Consumption Income Wealth and Expectations
I learned a fact from Chris Dillow who went on to conjecture that “consumers -in aggregage – have genuine foresight”
I agree that “confidence” is a non-explanation for fluctuations in consumer spending. Such fluctuations can, for the most part, be explained by observable economic variables such as incomes, unemployment and credit availability, as John Muellbauer, for example, has shown. Insofar as spending is forward-looking, it’s not because of confidence, but because consumers – in aggregate – have genuine foresight; this is why consumption-wealth ratios help predict equity returns.
I won’t pretend that I have an open mind on the question of whether there is any sign of genuine foresight in the economy and will just jump to my counter arguemnt (in a comment so addressed to him).
There is an equivocation on the part of the post about consumption. When discussing determinants of consumption other than expectations you list
“incomes, unemployment and credit availability,” When claiming that expectations matter and are close to rational (at least positively correlated with rational expectations) the other variables suddenly change to wealth “consumption-wealth ratios help predict equity returns.”
Clearly the analysis is invalid. You have to say that consumption relative to that expected given wealth, incomes, unemployment and credit availability is correlated with equity returns.
I personally have no doubt that the correlation you mention is due to the effect of irrationality on equity returns. In aggregate (and the cross section) low p-e ratios are correlated with high returns. Equity returns over 5 years periods are negatively correlated. Other things equal low equity prices are correlated with high returns. Other things equal low equity prices are correlated with low wealth. Consumption is smooth (whether because permanent income is smooth or because of habit formation) .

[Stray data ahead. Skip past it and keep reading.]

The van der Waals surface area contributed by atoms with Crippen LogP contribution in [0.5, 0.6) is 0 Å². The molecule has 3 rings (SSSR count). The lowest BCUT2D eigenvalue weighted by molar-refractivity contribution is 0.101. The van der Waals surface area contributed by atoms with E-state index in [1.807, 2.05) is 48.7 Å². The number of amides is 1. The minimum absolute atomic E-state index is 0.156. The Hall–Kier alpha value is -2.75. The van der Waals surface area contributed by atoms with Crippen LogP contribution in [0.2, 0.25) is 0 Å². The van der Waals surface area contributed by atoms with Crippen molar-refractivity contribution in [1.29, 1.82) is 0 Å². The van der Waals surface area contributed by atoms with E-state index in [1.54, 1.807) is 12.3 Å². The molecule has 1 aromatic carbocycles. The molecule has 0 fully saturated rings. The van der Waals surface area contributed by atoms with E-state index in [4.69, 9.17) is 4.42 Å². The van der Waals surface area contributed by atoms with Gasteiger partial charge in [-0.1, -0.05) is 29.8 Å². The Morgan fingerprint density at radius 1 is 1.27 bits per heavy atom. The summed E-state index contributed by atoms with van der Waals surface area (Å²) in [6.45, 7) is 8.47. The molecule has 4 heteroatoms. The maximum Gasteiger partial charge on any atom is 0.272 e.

I think what you report is if you take two smooth series (a moving average of corporate profits and consumption) and then look at the ratio each to insanely bouncing equity prices to each you find the ratios are positively correlated so (consumption/wealth (including equities)) is correlated with smoothed earnings/equity prices which is known to be correlated with equity returns.
I have no doubt that your evidence for some rationality is based on extreme irrationality. In particular I know for a fact that a high ratio of consumption to disposable income is not correlated with high growth of disposable income. This is obviously a much more reasonably way to decide if there is anything to the PIH.
I think that it is clear that the PIH was a turn down a blind alley. The evidence you present has absolutely no effect on my beliefs, as it is obviously of little relevance to the question.